Keep the House

Keep the House

From Chicken Soup for the Military Wife's Soul

Keep the House

Life isn’t one straight line. Most of us have to be transplanted, like a tree, before we blossom.

Louise Nevelson

My husband and I met in the army. We fell in love and got married at the nearest justice of the peace before our separate, conflicting orders put us on opposite ends of the globe. Soon, I became pregnant and left active duty, the toughest job I had known. We moved to Germany, and had two children. Gradually, my status as a stay-at-home mom made me the most important person in the world to those little people. Instead of missing the active army, I shuddered at the thought of going back.

When 9/11 happened, I was pregnant with our third child. A few months later, we were in the middle of another move. The kids and I stayed with my parents over the holidays, and my husband went on to Fort Drum, New York, and found us a place to live. I was thrilled. It was going to be the longest we had been in one place—maybe a whole three years! I eagerly started planning.

A week later, he called me. “You’d better sit down,” he said. “I’m being deployed. I don’t know where, and I don’t know for how long. But I leave in two days. Do you want to keep the house?”

We had been through deployments before, and yet I cried and cried, unable to hold it in. We had been about to get our lives together, and we had just found a new house. I considered my options. The kids weren’t in school yet; I could stay with my parents and have the baby in Colorado. At least I would have help, I told myself. If I did make the move to New York, I’d be forced to rely on strangers—my worst nightmare. But, still, I wanted to have a place that was ours, and a place he could come home to.

I thought about it all night and called him back the next day. “Keep the house,” I said.

By mid-December, I was seven months pregnant, and it had been ages since I heard from him. Each day, I waddled out to the mailbox at my parents’ house, hoping for a letter, something. One day, I pulled out a manila envelope from the Department of the Army with orders calling me back to active duty. My pregnancy exempted me, but it made me think about what my life would be like if I had to endure six months to a year without my children. Yet, my husband did it all the time. I decided that life waits for no one, and gathered my resolve to make the most of moving.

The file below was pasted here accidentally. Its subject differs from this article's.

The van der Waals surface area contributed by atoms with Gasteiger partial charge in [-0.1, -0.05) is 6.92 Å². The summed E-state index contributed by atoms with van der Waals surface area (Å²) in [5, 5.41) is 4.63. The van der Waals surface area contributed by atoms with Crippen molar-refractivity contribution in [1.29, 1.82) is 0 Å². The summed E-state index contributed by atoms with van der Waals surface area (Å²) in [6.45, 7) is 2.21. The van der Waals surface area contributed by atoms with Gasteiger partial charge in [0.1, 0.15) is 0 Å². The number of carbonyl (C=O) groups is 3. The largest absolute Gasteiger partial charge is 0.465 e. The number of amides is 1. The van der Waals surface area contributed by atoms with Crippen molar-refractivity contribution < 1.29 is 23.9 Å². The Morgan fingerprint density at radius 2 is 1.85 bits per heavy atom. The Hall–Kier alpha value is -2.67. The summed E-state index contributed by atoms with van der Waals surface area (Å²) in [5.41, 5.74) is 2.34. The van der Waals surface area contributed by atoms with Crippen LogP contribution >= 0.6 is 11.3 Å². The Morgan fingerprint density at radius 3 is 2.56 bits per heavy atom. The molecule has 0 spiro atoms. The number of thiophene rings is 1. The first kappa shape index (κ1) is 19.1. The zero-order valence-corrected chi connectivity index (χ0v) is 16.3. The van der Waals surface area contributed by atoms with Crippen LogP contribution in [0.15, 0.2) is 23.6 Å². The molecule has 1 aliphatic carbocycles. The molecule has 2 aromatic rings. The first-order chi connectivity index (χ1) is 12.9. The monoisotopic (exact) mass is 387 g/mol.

Shortly after Christmas, I packed up our van and embarked on a three-day journey to New York with two toddlers and a small dog that whines on road trips. Family and friends put us up along the way, and we reached Fort Drum on New Year’s Eve, just after a huge snowstorm. I dug out our new address and pulled up next to where the sidewalk should have been. I was looking at three feet of snow. Not only was getting in the driveway impossible, but I didn’t own any boots.

I searched the stark landscape and saw a man down the street with a snow blower. I waddled down the street toward him and introduced myself. I asked to borrow his machine to get into my driveway. Instead, he came and did it for me. I was exhausted, but I showed the kids around our dark, cold and empty house. Our furniture was on its way, but I was too pregnant to even dream of moving furniture and lifting boxes. Disheartened and lonely, I sat down and cried. I was used to being self-reliant, but I realized this was going to be a tough winter.

Over the next few weeks, however, I met some incredible people. I had neighbors who brought cookies and shoveled snow. Strangers called me up out of the blue to ask if I needed help moving things. Guys from my husband’s unit—who hadn’t even met him yet—showed up well after duty hours to move furniture around and help me get set up. Other wives offered to take the kids for a while.

A few months later, my mom flew out to take my husband’s place at my side, and I had our baby surrounded by the support and love of the strangers I now called friends. Ladies brought food and gifts to my door for days afterward, and I was overwhelmed by their generosity. I cried a big thank-you to God for surrounding me with so many wonderful friends and family. I cried in relief that I had succeeded, and for the strength of other military wives who give so much to help those who need it so desperately.

Today, I am giving back by helping new wives in our community “keep the house.” No one can do it alone, and when you are in a community of army wives, you don’t have to.

Jennifer Oscar

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